Using a mold release agent is not required for most of our molds, but deciding on using some sort of mold release spray wax or caster oil will help to release deeper castings, and give more life to the molds,

1. , After pouring, shaking side to side and tapping the sides will draw most air and water away from the surface of the mold helping to avoid surface voids. and air bubbles. This is a important step and should not be missed, you will see tiny air bubbles as they are released from the mold, also poking around into the wet mix with a small stick will, will also help to release tiny air bubbles from the mold surface.

  1. During pouring, most of our molds do not require backing – though we do recommend that, to achieve the best results when pouring molds over 3″ thick, like our retaining wall molds. they can be packed into sand, or make a wooden frame for support, this will hold our flexible molds to the proper shape, you should also use a flat level surface, for shapes like patio stones. 


3. When a thinner part is needed it is perfectly fine to use less concrete fill, but it also should be noted that it is important to be a consistent height, so that all your pavers or stones are the same thickness,

4. When only half or a partial part is required, simply insert a divider wall into the wet mix. this will enable you to make any shape without breaking the finished stone after it is already cured, this is extremely helpful for veneers if you need a special shape to fill a gap,

5. If, when pouring concrete into the mold, you come up short you can add some additional gravel to the wet concrete to raise the level.

Releasing Castings:

1. Concrete can take anywhere from 15 minutes to 24 hours to set it all depends on what concrete mix is used, weather conditions, and the size of the mold. After release, additional drying can be done out of the molds – the cycle time can be reduced further by using only enough water in the mix as absolutely needed, or using a faster setting concrete mix, another tip for faster set times is the use of using warm water in the mix.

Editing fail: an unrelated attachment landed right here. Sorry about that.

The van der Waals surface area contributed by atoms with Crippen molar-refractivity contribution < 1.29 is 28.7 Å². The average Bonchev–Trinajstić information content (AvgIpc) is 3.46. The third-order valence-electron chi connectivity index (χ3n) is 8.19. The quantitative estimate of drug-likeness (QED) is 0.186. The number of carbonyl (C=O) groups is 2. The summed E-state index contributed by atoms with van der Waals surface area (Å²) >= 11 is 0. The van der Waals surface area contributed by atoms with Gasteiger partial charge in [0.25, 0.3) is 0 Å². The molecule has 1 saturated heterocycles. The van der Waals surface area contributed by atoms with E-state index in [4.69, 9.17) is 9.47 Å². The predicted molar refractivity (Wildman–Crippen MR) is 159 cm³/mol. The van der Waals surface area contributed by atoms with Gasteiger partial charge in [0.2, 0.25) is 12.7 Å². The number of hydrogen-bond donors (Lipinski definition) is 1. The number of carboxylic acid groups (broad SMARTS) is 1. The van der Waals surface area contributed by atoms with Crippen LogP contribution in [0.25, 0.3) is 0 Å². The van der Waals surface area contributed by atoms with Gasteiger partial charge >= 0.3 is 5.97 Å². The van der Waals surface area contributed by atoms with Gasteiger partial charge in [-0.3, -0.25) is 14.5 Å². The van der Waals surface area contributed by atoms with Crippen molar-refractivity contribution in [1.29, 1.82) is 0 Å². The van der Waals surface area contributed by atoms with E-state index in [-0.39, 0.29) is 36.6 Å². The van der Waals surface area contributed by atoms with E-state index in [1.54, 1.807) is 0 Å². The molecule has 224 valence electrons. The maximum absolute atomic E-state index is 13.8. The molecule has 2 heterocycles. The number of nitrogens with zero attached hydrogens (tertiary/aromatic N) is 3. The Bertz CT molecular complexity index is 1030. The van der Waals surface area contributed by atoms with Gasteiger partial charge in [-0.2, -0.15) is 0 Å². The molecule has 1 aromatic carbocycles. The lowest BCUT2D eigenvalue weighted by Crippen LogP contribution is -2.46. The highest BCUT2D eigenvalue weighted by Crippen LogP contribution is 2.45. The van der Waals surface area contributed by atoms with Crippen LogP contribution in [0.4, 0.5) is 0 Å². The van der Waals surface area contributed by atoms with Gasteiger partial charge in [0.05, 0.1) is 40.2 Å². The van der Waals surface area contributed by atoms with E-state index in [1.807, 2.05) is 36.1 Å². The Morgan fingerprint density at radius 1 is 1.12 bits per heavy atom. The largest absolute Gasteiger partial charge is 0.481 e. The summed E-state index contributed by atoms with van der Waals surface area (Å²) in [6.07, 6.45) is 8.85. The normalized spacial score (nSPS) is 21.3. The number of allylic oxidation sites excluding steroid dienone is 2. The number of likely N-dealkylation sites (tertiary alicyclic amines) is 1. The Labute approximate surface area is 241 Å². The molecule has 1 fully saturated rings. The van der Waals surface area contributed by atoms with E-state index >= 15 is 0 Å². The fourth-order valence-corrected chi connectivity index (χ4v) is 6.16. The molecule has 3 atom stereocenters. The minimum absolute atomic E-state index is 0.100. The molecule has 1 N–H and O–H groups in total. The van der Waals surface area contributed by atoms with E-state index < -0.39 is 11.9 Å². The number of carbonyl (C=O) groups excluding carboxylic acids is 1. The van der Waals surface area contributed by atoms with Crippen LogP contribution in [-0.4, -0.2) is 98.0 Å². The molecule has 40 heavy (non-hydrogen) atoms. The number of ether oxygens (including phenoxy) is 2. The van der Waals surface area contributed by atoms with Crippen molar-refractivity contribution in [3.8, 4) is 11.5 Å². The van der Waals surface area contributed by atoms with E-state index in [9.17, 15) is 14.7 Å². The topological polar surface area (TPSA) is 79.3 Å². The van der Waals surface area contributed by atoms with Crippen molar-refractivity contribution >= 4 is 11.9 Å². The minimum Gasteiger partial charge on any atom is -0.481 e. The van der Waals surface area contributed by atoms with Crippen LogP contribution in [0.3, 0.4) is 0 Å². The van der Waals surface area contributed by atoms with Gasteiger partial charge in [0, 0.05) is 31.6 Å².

2. Our molds are custom-made from a semi flexible type of plastic HDPE that allows the concrete castings to be released quite easily. You may find deeper castings may require a little more effort, if a mold release is needed you can simply smear a very small amount of motor or castor oil in a clean mold before pouring.

3. Make sure that the concrete has dried and hardened before you try to release it from the mold, concrete will shrink slightly, during the hardening process, and will be easier to remove, just turn the mold over and pull with even pressure from the edges, do not use tools to pry the part out, as this can damage the part and mold,

4. Your freshly released stone, should give you all the details of the mold shape, allow some extra time for drying the surface of the stone after release, always clean the mold after each cast with water, you can also lightly brush any area’s if needed, it’s also best to dry the mold before pouring another cast.

Concrete Color:

There are several proven methods and a variety of quality products available to help you create a natural appearance.

Dry pigment colorant:

Dry pigment, made from iron oxide, is a common colorant used for dyeing concrete; they come in a variety of tones – brick reds, brown, ocher, umber, etc. During the mixing process, these powders can be added, a small amount at a time until the desired color is achieved. For a mottled look, a small amount of dry pigment can be sprinkled and smudged into the mold, prior to pouring the concrete. Try using 2 or 3 complimentary colors, this will give a random appearance to the stone. For a rougher finish, sprinkle baking soda into the mold, before you add the concrete, baking soda will slightly react on the surface, and give a more textured finish.